Innovators at 7 Tide: Marvin Windows and Doors

Posted: September 19, 2016

Writer Jonathan Swift commented in the late 1600s, “Vision is the art of seeing what is invisible to others.” Nothing could be truer when talking about how windows impact the design of an exceptional home. Some may simply look through them, but architects and designers see these portals connecting interiors and exteriors as art unto themselves. 

We thought you would enjoy learning about how another 7 Tide partner has built its reputation literally around you. Enter Marvin Windows and Doors, a true story of American innovation.

In 1904, George G. Marvin arrived in tiny Warroad, Minnesota, to take a job managing a grain elevator. The area was a booming lumber center, providing pulpwood for paper mills. Recognizing an opportunity, George Marvin established the Marvin Lumber & Cedar Company in 1912.

George believed in the sanctity of a handshake.

Honest and hard working, George earned respect across the northern woodlands. He often loaned money to farmers and lumbermen who needed to get through the winter when work was scarce. The only record of the transaction would be a penciled note in George’s black pocket notebook. During the Depression, George Marvin quietly helped those in need throughout the community. When a local bank failed, all the farm mortgages were going to come due immediately. Without the cash to pay off their mortgages, dozens of farmers would lose their land. George bought the bank, held the mortgages and the farmers paid him back over time.

He was also a shrewd businessman who could see a need and fill it. He designed a machine that turned scrap lumber into wooden stakes, to keep his lumberyard workers busy during the slow winter months, and then sold the stakes to the state highway department.

George Marvin’s son, Bill, was a true visionary.

Once Bill joined the lumberyard business as Marvin’s eighth employee, he listened to another employee’s suggestion to make door frames and window sashes in another attempt to keep workers busy over the winter. They bought a saw and began their first venture into the window business. During WWII, Marvin turned its attention to making ammunition boxes and other supplies for military contracts. However, Bill Marvin realized when the war was over, that returning veterans would need jobs. So he invested in top-line woodworking machinery and launched what we now know as Marvin Windows and Doors.

By the 1960s Marvin promoted its unique capacity
to build any window a customer wanted.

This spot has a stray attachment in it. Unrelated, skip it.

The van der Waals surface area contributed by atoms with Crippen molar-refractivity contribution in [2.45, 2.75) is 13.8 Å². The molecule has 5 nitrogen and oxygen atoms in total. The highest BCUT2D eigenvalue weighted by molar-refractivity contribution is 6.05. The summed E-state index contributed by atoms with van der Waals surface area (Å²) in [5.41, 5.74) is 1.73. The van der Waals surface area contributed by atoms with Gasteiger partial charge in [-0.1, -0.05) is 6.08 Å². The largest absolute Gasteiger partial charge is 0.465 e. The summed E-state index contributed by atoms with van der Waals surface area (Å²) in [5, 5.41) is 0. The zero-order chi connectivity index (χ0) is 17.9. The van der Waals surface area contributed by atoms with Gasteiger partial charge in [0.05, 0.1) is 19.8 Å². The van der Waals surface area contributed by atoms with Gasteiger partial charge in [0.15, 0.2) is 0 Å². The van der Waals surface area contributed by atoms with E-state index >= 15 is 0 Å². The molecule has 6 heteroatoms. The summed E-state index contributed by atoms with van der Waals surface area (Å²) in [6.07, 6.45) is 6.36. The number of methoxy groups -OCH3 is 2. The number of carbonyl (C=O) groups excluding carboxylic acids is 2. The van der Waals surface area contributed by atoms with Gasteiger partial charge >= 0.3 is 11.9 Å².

The company grew from a few dozen employees to 4,000 today with all six Marvin children entering the business. Along the way, Marvin employees rigged their own machinery out of truck parts when the equipment wasn’t available for a specific task. Their ingenuity through the years resulted in more than four dozen patents in everything from covers for casement window handles to sliding door sill construction.

marvin_round_top_3-1

Marvin is the largest window and door company to build every order
to a customer’s exact specifications.

In 1980, Marvin reintroduced the round-top window by taking one unit to the National Association of Home Builders (NAHB) show. This reintroduction changed the face of residential housing in the United States. Marvin was also the first company to introduce standard-sized curved glass windows and standard corner glass windows.

sunroom

In another first, Marvin launched Signature Services in 1997, a special division that tackles the most challenging design and construction jobs. No matter how ambitious an architect, designer or homeowner’s ideas may be, Marvin Signature Services can make them a reality by offering one-of-a-kind solutions and unparalleled expertise.

BUILDER magazine named Bill Marvin one of the 100 most influential people
of the 20th Century building industry in 1999.

tower

For a company that has won many awards, a pinnacle achievement came in the form of recognition from the President of the United States. In a much-anticipated speech on the American economy, President Barack Obama held up Marvin as an example to the nation. Telling how Marvin refused to lay off workers even as competitors made deep cuts during the deepest recession the country had seen since the Great Depression, he said, “That’s how America was built. That’s why we’re the greatest nation on Earth.”

And the innovation continues as Marvin’s exclusive distributor for New England and New York has now designed the first Marvin brand experience center in the United States. This space at 7 Tide in Boston Seaport provides a one-of-a-kind experience where the design community and homeowners can dream about how windows and doors can transform their projects. The space is open to the public and an appointment will assure a very personal experience. Learn how you can experience Marvin in a whole new way.